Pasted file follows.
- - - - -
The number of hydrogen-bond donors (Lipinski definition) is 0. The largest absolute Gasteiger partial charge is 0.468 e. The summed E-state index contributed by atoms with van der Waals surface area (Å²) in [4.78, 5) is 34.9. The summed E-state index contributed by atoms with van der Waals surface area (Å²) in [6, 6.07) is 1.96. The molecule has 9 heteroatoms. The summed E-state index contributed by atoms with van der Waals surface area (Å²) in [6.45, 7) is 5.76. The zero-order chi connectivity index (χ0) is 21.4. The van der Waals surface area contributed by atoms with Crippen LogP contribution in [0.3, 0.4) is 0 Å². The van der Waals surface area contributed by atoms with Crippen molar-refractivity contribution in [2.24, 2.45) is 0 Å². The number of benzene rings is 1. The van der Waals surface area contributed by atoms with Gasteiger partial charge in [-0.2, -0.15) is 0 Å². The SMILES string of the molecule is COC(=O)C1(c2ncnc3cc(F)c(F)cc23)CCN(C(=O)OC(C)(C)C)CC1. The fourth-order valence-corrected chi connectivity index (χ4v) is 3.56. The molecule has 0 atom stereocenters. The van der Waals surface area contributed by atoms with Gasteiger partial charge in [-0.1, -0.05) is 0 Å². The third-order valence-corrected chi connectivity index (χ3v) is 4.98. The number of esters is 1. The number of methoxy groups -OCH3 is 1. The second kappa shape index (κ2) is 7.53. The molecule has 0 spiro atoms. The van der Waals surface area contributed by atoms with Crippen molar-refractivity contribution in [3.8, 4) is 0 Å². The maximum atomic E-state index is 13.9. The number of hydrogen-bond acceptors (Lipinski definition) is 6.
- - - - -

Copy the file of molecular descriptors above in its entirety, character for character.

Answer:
The number of hydrogen-bond donors (Lipinski definition) is 0. The largest absolute Gasteiger partial charge is 0.468 e. The summed E-state index contributed by atoms with van der Waals surface area (Å²) in [4.78, 5) is 34.9. The summed E-state index contributed by atoms with van der Waals surface area (Å²) in [6, 6.07) is 1.96. The molecule has 9 heteroatoms. The summed E-state index contributed by atoms with van der Waals surface area (Å²) in [6.45, 7) is 5.76. The zero-order chi connectivity index (χ0) is 21.4. The van der Waals surface area contributed by atoms with Crippen LogP contribution in [0.3, 0.4) is 0 Å². The van der Waals surface area contributed by atoms with Crippen molar-refractivity contribution in [2.24, 2.45) is 0 Å². The number of benzene rings is 1. The van der Waals surface area contributed by atoms with Gasteiger partial charge in [-0.2, -0.15) is 0 Å². The SMILES string of the molecule is COC(=O)C1(c2ncnc3cc(F)c(F)cc23)CCN(C(=O)OC(C)(C)C)CC1. The fourth-order valence-corrected chi connectivity index (χ4v) is 3.56. The molecule has 0 atom stereocenters. The van der Waals surface area contributed by atoms with Gasteiger partial charge in [-0.1, -0.05) is 0 Å². The third-order valence-corrected chi connectivity index (χ3v) is 4.98. The number of esters is 1. The number of methoxy groups -OCH3 is 1. The second kappa shape index (κ2) is 7.53. The molecule has 0 spiro atoms. The van der Waals surface area contributed by atoms with Crippen molar-refractivity contribution in [3.8, 4) is 0 Å². The maximum atomic E-state index is 13.9. The number of hydrogen-bond acceptors (Lipinski definition) is 6.